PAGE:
Students will complete this Problem of the Day when they enter the class: After grading the math exam, Mrs. Keys discovered that 2/3 of the students who had taken the exam earned A’s or B’s. Of those students, 1/5 had earned 100% on the exam. If Mrs. Keys has 180 students, how many earned 100% on the exam?
After the problem is finished, as a class, we will talk about not only the answer to the problem, but how students solved the problem. Highlighting different approaches and the reasoning behind the approach will be a perfect segue into the next activity. During the next activity, students will create models of percents and using different aproaches will be beneficial.
Students will work in pairs or groups of three to draw representations of all of the percents in the activity. The only numbers included in each of the problems is the percentage given and the percentage desired. This activity is valuable becaue part of the thinking that students have to do requires them to decide how to determine the representation of different percentages. Do they need to find 100% first? Or 50%? Using some benchmark percentages help them make their decisions. The discussions between partners are good as well. If partners are approaching the problem differently it is good to hear the resulting conversations about the next steps. Providing justification supports students' reasoning as they create their models.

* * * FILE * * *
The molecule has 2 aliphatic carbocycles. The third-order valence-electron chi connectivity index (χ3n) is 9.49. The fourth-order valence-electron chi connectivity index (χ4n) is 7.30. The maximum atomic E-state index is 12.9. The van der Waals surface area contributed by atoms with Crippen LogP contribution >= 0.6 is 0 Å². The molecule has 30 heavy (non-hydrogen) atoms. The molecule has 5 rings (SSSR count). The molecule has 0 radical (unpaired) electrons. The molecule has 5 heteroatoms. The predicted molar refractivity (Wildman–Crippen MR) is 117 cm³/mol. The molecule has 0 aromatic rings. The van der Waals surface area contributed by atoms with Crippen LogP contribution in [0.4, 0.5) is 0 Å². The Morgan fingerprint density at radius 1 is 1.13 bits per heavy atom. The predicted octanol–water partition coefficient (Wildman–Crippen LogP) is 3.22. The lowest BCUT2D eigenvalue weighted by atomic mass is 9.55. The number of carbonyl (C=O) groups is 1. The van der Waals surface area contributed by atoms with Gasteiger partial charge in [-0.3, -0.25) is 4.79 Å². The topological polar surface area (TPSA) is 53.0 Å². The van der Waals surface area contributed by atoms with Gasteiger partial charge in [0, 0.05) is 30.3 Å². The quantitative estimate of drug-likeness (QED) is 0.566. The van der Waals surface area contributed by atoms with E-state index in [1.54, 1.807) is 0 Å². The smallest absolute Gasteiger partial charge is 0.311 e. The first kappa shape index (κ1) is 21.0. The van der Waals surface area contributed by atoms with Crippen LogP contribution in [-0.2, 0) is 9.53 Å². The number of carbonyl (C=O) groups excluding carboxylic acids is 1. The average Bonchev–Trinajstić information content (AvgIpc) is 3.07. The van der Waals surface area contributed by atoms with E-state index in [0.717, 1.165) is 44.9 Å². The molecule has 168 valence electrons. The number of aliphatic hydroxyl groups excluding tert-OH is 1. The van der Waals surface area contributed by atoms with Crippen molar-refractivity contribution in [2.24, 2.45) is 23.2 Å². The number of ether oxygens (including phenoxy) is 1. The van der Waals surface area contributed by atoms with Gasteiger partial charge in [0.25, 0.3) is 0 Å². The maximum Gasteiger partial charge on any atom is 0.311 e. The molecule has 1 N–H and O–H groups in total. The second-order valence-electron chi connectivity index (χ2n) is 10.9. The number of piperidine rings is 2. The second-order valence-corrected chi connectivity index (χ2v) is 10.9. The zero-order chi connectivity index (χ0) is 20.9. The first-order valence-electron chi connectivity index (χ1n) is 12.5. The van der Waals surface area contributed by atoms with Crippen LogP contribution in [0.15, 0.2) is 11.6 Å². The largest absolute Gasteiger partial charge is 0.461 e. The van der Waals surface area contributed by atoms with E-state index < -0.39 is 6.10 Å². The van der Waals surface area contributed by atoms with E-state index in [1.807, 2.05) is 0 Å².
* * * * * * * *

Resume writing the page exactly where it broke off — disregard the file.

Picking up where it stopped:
When the pairs finish, volunteers will model the answers on the SMART board and discuss their thinking. How did they decide what the picture would look like? Did partners approach the problem differently? Did ther students take a different approach? Is there an alternative way to determine the answer? We will also explore the proportionality of their drawings.
Exit Ticket: Create a picture representing a percentage then create another picture that models another percentage that relates to the initial picture. Explain the relationship.
Looking at the responses, I will be able to see what they understand about creating models. Can they originate a model and makes changes to it that represent different percents? What percent equivalents are the using? Have students moved away from the benchmarks like 50% and 100%?